It’s rare that a crime novel takes as an epigraph a quote from Hegel (“The heart that beats for the welfare of mankind passes therefore into the rage of frantic self-conceit …”), but Manchette is hardly an ordinary writer. His terse, propulsive sentences recall, a little, John le Carré, if le Carré had a passion for philosophy and a loathing of capitalism. Lucy Sante’s insightful introduction to Donald Nicholson-Smith’s translation points out Nada’s “theoretical shortcomings,” which Manchette himself acknowledged: the book fails to connect the Nada group with larger social movements and to depict the state interference, COINTELPRO-style, that would almost certainly occur. The likely Manchette mouthpiece backs out of the kidnapping because “terrorism is only justified when revolutionaries have no other means of expressing themselves and when the masses support them.” Still, when an ex-comrade condemns him “to eat shit and say thank you and cast blank ballots” for the rest of his life, it’s hard to disagree that something’s lacking in his pacific leftism, too. If Nada proves anything, it’s that “political” novels can be as unsettled as the politics we live with.

The second rule of my “Murder & Mayhem” book club: any book we read must have a movie adaptation. The 1974 adaptation of Nada, directed by Claude Chabrol, stars the Italian actor Fabio Testi, who is so handsome I googled him immediately, as you do with a fresh crush. The internet revealed that the man embodying the sexy terrorist was, later in his actual life, a conservative politician. The mismatch of image and reality, the disappointment of lust, the failure of people to live up to what we imagine of them, the ludicrous fantasies we construct for ourselves—all could be taken from Manchette.

—Elisa Gonzalez

As a poet, I spend most of my time experimenting with varying degrees of emphasis on conscious and unconscious ways of choosing language in order to find out what the results will be. The delight in this for me is getting to uncover whether a certain admixture of what is intended and what is received (dreamed, overheard, intuited) will bring about poems that affirm what I know or feel, reveal something unexpected, or something in between. I feel a kind of comfort and bewilderment as, with each poem, I’m reminded anew that, regardless of whatever knobs I think I’m turning or trying not to turn, writing allows the inexplicable, the wonderful, and the beyond me to occur. I am drawn to artists with similar interests, especially musicians. Two recent recordings, Mat Ball’s 2022 album Amplified Guitar and a new track from Kali Malone, “Does Spring Hide Its Joy v2.3” (one of nine versions of a composition that makes up her eponymously titled new album), are musical layerings of intentional, experimental, and spontaneous sound. A first layer of experience is created by playing specific notes; a second, by playing the same note at varying lengths, or by performing the same piece in different contexts over time. The interplay of these elements invites the listener to appreciate the variety of meanings or values that can be produced by this repetition. Both Mat Ball and Kali Malone also engage with an additional layer, something not entirely in their control: they allow their compositions to interact with amplifier feedback or acoustics, resulting in strange and gorgeous sounds. I’ve been listening and relistening to these pieces lately because they permit me to live in what I love about making poems: an embodied sense of agency and limitation, of logic and illogic, of variousness, and the opportunity to witness the collision of what I think I know with the unknowable nature of making.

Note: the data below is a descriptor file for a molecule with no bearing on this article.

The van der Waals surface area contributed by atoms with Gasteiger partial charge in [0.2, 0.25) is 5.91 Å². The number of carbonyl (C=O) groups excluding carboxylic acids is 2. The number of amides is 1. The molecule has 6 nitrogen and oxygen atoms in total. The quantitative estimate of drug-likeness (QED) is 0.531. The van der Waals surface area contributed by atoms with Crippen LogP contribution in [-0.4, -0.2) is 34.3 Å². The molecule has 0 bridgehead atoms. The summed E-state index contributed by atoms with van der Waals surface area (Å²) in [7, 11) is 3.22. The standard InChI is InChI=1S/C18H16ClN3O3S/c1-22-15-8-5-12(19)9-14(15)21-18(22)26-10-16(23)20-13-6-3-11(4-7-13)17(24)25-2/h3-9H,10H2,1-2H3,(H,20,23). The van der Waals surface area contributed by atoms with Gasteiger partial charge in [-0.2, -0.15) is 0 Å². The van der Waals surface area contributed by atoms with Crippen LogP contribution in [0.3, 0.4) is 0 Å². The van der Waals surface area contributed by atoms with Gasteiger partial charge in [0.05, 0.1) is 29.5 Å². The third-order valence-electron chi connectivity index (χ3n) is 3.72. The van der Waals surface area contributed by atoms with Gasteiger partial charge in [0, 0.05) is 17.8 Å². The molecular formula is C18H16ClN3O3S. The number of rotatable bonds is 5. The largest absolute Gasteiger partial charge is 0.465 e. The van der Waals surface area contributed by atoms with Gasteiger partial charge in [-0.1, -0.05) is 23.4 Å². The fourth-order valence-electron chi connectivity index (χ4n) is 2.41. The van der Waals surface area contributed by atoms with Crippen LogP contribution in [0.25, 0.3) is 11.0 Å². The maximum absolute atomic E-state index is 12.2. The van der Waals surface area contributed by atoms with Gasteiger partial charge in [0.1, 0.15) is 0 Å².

—Peter Mishler, author of “My Blockchain